Tuesday, October 05, 2010


So far this week (and the weekend) I have been working on my paper in response to a US colleague on the Invisible Hand for publication. A major calamity occurred when I lost the draft version in a computer accident. This took much of Sunday to rewrite from scratch, references and all (I save current drafts almost every paragraph).

Since then I have been working on improving the new draft for sending off by the Friday deadline, putting all else aside.

It’s just as well, though, for while the alert keeps sending invisible hand references in the world’s media, many of them are so pathetic (even some scholarly ones) that it would be tiresome to use them.

When asked why I bother, I can show many taken examples at random, where policy-makers take the conventional view that there is an invisible hand guiding competitive markets to the public good, where an examination of their version of the public good is highly political or so mysterious as to be scary.

Competitive markets are almost always likely to be more satisfactory than government dictat but that does not mean that decision-makers ought not to be watched closely (hence the importance of liberty). But there are also few markets that are free of monopolies – not all that much has changed since Smith’s day – mercantile political economy is still rampant across the world and silly ideas about behaviour and outcomes, like the tooth fairy, inhabit popular understanding of the supposed power of an invisible hand.



Blogger Joe Francis said...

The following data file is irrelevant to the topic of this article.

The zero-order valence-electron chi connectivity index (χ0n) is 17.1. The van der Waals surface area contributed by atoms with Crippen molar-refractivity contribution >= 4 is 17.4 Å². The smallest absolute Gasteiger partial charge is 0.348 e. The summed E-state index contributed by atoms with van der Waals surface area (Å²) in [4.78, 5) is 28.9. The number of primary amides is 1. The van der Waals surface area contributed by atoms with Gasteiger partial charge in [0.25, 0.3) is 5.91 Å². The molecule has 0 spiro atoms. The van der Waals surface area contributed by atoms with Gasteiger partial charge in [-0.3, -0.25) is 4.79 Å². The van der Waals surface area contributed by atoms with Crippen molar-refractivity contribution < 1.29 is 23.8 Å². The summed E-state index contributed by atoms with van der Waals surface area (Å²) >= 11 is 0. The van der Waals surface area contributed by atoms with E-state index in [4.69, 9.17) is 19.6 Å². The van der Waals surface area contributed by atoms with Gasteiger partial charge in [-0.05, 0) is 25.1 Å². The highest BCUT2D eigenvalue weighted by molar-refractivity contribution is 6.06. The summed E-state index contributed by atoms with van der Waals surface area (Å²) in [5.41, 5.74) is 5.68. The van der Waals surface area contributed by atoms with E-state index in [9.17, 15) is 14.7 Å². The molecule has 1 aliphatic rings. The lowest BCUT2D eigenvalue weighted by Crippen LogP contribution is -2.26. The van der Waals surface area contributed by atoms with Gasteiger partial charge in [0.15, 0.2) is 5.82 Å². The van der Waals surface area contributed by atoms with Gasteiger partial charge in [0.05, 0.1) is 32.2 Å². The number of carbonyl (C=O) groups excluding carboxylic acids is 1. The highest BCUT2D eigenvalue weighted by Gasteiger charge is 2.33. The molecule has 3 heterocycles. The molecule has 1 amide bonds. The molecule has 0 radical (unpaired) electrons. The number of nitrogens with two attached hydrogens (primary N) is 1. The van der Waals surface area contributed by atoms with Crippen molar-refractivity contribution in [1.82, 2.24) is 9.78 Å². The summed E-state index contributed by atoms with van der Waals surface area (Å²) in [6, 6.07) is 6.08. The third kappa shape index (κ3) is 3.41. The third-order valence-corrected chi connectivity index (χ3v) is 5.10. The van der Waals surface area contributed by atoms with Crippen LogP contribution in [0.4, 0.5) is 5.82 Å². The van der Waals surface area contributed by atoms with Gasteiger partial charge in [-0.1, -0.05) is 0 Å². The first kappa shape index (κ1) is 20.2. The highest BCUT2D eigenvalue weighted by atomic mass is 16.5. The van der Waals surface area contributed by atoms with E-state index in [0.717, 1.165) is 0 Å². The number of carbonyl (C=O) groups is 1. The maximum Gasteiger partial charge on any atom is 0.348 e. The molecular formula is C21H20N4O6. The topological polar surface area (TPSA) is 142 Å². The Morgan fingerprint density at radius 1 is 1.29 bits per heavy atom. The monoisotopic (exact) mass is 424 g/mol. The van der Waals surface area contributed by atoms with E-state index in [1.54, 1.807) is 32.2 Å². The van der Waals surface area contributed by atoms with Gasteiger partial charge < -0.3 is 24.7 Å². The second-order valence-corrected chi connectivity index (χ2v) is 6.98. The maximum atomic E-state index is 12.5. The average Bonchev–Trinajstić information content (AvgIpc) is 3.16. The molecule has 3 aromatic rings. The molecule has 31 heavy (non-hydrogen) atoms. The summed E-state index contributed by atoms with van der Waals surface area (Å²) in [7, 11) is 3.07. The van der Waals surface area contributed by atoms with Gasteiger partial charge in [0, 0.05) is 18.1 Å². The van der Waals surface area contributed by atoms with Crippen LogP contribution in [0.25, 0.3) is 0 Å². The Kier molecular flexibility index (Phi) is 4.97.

Just found out about your work on Smith - thank you!

Some time ago I took the time to read bits (not all!) of Smith, and was surprised that he has been so widely misrepresented. My personal theory is that that misrepresentation began with David Ricardo, who presented a crude caricature of Smith, which then became the mainstream view. I then started to wonder whether Ricardo himself had really even read Smith properly...

Anyhow, thanks again - I'm looking forward to reading your work in more detail.

3:14 pm  
Blogger Gavin Kennedy said...

Joe Francis
Thank you for your message.

I agree that the drift away from Smith's work got under way with and after Ricardo. He dug himself in a hole with intepretating what he read as a labour theory of value in Smith. The pure ideas became separated from Smith's deep sense of history.

See my 'Adam Smith: a moral philosopher and his political economy, 2008, 2nd edition, paperback, Palgrave Macmillan.2010, (£19). Let know what you think.


8:28 pm  

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